c. Not only was Christ a propitiation for sins committed since his death, but for those committed prior to it as well, as indicated above in Rom.3:25-26. Accordingly, we read of his death as "having taken place for the redemption of the transgressions that were under the first covenant, that they that have been called may receive the promise of the eternal inheritance" (Heb.9:15). This was because the death of animals slain by them is sacrifice to God for sins had not actually taken them away (Heb.10:1-4). For only the death of Jesus, "the Lamb of God, that taketh away the sin of the world" (John 1:29), could do that. So, the animal sacrifices for sins before the death of Christ only prefigured his death and, upon their being sacrificed, God only tentatively or temporarily and provisionally passed by the sins of those for whom they were offered, in anticipation of the death of Christ later. Therefore, the setting forth of Jesus as a propitiation for sins committed previously as well as subsequently, demonstrates the justice, or the righteousness, of God in his dealing with sin regardless of when committed.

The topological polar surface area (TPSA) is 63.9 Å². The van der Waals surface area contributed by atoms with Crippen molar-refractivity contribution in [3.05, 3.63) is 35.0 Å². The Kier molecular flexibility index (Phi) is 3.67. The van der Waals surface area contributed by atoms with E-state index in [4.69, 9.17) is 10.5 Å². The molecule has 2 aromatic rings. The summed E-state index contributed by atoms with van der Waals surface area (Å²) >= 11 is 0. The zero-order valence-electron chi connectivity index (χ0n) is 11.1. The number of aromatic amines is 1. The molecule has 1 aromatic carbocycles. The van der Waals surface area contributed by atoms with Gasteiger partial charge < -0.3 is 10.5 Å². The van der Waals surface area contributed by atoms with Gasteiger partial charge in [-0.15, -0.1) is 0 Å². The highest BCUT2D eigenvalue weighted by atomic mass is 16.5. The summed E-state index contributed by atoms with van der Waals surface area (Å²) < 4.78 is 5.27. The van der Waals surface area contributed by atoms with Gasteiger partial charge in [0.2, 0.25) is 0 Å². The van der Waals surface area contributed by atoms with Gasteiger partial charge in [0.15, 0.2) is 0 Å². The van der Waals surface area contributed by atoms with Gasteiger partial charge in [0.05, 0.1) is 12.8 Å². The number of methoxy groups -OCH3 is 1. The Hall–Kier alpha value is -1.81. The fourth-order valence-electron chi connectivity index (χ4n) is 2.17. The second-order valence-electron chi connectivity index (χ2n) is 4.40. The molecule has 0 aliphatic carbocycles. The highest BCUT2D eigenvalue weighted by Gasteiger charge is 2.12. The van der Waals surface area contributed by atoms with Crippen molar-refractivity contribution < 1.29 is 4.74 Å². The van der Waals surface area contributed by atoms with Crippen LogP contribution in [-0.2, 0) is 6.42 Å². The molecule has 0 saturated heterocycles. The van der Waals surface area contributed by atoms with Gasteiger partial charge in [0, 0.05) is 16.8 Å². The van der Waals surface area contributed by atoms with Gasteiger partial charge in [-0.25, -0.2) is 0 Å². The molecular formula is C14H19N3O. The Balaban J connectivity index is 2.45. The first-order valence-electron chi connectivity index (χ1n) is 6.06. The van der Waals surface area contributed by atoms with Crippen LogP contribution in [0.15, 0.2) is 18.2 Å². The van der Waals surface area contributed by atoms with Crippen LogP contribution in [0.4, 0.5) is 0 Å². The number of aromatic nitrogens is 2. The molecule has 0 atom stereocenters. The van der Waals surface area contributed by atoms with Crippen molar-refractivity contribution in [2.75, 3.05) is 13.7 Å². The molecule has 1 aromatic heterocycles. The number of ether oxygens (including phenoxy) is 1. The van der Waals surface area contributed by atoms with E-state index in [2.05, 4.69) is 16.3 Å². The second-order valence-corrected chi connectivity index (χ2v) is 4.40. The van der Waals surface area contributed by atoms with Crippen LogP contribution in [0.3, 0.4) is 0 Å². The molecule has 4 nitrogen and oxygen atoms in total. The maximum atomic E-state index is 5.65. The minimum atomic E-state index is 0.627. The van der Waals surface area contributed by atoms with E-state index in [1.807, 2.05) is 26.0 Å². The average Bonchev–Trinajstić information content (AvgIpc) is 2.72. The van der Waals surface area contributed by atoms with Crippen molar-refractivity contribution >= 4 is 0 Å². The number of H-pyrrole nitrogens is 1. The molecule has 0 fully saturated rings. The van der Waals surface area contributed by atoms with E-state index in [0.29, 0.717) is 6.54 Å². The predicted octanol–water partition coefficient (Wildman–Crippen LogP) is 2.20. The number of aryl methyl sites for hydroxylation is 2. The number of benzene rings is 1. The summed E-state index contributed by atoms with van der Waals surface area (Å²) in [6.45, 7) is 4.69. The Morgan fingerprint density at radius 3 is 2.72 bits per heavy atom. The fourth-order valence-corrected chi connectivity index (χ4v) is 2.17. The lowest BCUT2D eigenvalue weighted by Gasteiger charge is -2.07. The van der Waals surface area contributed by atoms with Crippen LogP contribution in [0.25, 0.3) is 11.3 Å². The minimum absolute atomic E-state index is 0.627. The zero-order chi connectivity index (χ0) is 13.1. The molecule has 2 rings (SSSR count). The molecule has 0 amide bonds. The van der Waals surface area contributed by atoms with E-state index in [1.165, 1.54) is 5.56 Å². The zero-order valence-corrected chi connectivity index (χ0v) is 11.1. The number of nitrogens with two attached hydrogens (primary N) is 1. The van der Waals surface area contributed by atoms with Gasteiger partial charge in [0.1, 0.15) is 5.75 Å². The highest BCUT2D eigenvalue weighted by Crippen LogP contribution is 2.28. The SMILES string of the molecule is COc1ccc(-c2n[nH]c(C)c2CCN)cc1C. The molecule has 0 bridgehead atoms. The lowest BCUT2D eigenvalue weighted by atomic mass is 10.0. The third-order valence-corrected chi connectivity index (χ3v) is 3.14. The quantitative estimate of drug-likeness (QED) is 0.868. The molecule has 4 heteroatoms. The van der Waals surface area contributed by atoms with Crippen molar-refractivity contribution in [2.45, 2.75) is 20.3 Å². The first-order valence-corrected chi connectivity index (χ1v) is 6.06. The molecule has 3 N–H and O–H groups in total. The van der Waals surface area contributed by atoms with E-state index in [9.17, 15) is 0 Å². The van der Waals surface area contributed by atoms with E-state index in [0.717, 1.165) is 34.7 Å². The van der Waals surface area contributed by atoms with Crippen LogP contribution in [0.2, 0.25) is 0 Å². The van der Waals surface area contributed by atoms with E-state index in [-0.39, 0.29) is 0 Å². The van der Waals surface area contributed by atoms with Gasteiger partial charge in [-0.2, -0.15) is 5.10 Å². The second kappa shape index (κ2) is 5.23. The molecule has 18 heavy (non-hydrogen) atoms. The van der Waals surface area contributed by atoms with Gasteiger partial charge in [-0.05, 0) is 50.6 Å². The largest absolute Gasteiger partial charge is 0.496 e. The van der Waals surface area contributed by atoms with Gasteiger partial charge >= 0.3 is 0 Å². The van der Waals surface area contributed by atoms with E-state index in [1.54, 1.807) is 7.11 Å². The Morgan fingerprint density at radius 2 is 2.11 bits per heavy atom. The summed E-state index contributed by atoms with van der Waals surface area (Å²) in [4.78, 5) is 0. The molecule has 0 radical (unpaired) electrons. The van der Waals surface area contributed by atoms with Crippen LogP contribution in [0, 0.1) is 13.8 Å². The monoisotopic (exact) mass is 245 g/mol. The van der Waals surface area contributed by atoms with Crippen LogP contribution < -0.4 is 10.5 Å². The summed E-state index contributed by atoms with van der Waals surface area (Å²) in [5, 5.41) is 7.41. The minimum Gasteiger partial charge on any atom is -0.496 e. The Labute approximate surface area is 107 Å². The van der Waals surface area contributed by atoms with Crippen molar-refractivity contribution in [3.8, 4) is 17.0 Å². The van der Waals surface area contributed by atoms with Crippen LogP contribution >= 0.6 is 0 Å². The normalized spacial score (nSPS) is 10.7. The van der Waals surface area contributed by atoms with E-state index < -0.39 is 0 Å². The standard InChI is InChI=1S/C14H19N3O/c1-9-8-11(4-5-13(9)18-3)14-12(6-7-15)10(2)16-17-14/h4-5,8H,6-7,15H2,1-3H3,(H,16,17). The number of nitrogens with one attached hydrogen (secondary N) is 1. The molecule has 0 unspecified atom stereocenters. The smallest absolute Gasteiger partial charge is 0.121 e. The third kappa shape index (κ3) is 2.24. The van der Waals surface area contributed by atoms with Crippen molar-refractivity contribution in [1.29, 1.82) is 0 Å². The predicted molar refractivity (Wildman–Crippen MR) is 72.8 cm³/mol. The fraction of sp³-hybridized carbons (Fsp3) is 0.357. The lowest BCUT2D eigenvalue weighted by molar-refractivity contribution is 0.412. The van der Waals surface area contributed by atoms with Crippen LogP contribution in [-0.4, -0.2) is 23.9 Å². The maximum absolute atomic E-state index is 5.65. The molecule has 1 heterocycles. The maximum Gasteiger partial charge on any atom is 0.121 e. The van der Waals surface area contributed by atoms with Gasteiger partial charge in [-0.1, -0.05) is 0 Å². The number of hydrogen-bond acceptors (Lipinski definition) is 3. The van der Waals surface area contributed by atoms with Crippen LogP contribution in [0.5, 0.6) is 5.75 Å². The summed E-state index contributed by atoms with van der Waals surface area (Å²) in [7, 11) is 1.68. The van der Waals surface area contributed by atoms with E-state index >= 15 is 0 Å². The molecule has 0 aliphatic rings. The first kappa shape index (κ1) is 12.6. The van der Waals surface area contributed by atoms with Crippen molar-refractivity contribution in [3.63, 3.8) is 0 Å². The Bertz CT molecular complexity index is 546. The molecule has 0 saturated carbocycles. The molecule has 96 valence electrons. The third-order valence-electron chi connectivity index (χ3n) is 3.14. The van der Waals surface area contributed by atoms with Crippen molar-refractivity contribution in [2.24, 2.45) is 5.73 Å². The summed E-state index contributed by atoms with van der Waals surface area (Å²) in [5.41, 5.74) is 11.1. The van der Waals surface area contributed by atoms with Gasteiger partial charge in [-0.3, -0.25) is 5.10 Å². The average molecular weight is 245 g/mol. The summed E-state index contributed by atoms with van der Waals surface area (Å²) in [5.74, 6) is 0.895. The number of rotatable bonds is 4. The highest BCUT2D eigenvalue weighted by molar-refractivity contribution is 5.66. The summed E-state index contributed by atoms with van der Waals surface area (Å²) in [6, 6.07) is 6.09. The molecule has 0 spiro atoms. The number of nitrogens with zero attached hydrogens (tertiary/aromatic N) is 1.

8. Next, and lastly, we can now more intelligently answer the question posed in "1" above about the expression "from faith unto faith." The "from faith" part means that the "righteousness of God" revealed in the gospel is reckoned from faith -- that is, from faith in Christ -- not from the works of the law of Moses (or any other works by which man might think to earn or merit a favorable standing with God.)